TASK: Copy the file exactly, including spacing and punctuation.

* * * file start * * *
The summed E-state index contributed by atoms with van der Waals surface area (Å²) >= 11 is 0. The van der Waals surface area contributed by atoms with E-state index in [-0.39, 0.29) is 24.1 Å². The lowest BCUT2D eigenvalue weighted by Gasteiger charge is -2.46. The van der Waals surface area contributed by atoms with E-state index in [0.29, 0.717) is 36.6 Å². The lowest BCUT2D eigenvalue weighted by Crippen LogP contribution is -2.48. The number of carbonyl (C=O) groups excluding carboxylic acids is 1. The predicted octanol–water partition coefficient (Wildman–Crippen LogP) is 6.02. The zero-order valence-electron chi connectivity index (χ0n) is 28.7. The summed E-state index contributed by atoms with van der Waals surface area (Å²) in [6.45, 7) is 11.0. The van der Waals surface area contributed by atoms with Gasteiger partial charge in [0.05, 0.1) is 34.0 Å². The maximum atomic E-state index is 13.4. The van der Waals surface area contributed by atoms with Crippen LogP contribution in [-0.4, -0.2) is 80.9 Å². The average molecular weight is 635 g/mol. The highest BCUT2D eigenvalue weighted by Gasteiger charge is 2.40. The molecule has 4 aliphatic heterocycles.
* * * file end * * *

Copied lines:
The summed E-state index contributed by atoms with van der Waals surface area (Å²) >= 11 is 0. The van der Waals surface area contributed by atoms with E-state index in [-0.39, 0.29) is 24.1 Å². The lowest BCUT2D eigenvalue weighted by Gasteiger charge is -2.46. The van der Waals surface area contributed by atoms with E-state index in [0.29, 0.717) is 36.6 Å². The lowest BCUT2D eigenvalue weighted by Crippen LogP contribution is -2.48. The number of carbonyl (C=O) groups excluding carboxylic acids is 1. The predicted octanol–water partition coefficient (Wildman–Crippen LogP) is 6.02. The zero-order valence-electron chi connectivity index (χ0n) is 28.7. The summed E-state index contributed by atoms with van der Waals surface area (Å²) in [6.45, 7) is 11.0. The van der Waals surface area contributed by atoms with Gasteiger partial charge in [0.05, 0.1) is 34.0 Å². The maximum atomic E-state index is 13.4. The van der Waals surface area contributed by atoms with Crippen LogP contribution in [-0.4, -0.2) is 80.9 Å². The average molecular weight is 635 g/mol. The highest BCUT2D eigenvalue weighted by Gasteiger charge is 2.40. The molecule has 4 aliphatic heterocycles.